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Excavation Completed at Residential Properties in Baldwinville, MA

Release Date: 11/14/2006
Contact Information: Angela Bonarrigo - (617) 918-1034

(Boston, Mass. - Nov. 14, 2006) - EPA has completed the final phase of excavation of PCB-contaminated soils from residential properties near the former Temple Stuart facility in Baldwinville, Mass. Community members are invited to visit EPA’s site trailer on Friday, Nov. 17th, between 1 and 7 p.m. to review information on the clean up or to ask EPA’s site manager questions about the cleanup of their properties.

EPA clean up experts have worked in the community since 2003 to find and remove the PCB-contaminated soils from the neighborhood near the former manufacturing facility. In total, more than 15,000 tons of PCB-contaminated soil and debris have been excavated from 67 residential properties and shipped off-site for disposal at permitted facilities. The total residential cleanup costs to date are approximately $11 million.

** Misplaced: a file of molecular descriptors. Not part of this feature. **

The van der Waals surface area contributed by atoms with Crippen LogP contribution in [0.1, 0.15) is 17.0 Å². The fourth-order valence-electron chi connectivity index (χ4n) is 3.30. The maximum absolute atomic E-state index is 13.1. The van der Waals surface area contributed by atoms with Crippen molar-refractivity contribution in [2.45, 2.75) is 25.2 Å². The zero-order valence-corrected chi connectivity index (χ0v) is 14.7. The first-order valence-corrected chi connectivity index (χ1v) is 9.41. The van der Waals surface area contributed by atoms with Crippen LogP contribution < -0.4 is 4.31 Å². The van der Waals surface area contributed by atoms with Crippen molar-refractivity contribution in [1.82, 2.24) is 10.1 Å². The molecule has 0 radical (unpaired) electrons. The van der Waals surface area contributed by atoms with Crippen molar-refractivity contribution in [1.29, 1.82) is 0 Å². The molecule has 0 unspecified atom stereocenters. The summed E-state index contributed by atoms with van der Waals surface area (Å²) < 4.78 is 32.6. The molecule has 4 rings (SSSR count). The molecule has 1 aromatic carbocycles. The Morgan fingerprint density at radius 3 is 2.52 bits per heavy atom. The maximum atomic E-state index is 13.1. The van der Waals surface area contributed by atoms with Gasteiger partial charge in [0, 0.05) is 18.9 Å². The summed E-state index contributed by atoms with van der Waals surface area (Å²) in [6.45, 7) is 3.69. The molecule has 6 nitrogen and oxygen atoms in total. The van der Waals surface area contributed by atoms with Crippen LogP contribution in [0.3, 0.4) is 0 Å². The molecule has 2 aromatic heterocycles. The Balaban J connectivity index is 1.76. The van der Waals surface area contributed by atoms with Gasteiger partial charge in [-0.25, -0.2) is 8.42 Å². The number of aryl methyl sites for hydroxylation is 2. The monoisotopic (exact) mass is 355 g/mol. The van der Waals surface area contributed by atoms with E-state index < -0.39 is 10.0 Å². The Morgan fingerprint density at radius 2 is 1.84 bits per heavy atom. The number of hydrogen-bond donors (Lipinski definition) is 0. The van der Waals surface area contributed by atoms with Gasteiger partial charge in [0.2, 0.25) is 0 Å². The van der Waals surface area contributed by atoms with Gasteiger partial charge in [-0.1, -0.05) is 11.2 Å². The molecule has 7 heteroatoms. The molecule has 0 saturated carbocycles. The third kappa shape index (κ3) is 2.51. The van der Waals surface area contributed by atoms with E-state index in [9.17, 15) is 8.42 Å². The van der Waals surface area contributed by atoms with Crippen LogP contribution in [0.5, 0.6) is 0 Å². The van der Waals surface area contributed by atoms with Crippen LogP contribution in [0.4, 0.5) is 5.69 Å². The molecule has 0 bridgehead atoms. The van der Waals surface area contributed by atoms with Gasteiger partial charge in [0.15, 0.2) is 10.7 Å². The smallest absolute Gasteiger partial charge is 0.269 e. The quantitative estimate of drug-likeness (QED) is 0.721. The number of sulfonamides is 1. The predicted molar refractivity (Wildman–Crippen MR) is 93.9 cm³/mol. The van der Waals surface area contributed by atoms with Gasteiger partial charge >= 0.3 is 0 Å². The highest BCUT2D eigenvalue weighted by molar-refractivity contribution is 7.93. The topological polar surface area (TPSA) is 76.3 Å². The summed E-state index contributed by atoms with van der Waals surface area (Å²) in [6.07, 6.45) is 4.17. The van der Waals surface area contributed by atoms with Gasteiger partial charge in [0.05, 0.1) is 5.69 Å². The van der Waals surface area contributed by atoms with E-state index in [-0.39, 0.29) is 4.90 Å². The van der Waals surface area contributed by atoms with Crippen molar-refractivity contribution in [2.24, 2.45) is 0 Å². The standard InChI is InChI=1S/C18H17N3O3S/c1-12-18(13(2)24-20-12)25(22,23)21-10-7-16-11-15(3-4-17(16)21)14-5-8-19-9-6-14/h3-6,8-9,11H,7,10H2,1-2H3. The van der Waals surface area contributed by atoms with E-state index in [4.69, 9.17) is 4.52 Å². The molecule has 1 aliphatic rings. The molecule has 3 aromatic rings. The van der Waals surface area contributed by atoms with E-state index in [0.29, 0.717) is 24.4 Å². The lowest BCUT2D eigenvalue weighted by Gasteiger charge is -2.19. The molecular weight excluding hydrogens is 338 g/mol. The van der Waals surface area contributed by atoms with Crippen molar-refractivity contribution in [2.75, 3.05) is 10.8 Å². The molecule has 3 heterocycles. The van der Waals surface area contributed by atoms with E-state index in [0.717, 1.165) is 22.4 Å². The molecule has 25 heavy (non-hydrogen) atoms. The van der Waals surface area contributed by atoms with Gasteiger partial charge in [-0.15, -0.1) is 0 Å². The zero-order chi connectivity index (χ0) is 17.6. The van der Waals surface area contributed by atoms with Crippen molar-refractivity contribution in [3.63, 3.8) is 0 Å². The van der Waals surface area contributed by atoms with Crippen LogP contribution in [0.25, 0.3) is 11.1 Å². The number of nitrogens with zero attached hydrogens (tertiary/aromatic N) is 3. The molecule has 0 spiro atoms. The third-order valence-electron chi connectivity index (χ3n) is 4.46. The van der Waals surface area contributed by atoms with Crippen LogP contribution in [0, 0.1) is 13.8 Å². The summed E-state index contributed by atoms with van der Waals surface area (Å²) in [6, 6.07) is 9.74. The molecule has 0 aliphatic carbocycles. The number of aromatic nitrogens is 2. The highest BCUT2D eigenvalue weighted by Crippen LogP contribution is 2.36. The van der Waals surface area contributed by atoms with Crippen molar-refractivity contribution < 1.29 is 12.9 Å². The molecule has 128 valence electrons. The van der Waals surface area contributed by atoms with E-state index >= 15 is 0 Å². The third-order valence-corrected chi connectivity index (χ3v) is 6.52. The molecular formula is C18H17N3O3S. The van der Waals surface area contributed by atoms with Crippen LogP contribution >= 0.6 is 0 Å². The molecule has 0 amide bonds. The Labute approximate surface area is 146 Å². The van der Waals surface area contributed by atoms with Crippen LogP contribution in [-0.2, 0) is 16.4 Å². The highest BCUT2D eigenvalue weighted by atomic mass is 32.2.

Since beginning the project in 2003, EPA has sampled 113 properties and identified 67 which required excavation of PCB contaminated soil. Throughout the project, EPA has conducted the sampling, excavation and restoration activities in phases, which allowed the contaminated soil to be removed as quickly and efficiently as possible. This approach also allowed individual residents to provide valuable input to EPA. All 67 properties have been backfilled with sand, clean soil and loam, and appropriate grass seed sown. Since last spring, EPA contractors have been excavating soil from a final group of properties and restoring properties and planting trees and shrubs to replace those removed during excavation in 2005 and 2006. Several yards will have their trees and shrubs replaced next spring.

PCBs - polychlorinated biphenyls - are very toxic and environmentally persistent chemicals. The manufacture of PCBs was stopped in the U.S. in 1977 due to evidence that PCBs build up in the environment and can cause harmful health effects. The residential property contamination is believed to have settled on the nearby neighborhood from waste burning activities that occurred during past operations at the former Temple Stuart facility. In 2002, EPA completed a $3.5 million cleanup of the facility itself.

Information on this site is available online at:
Information on the Temple Stuart facility cleanup can be found at:

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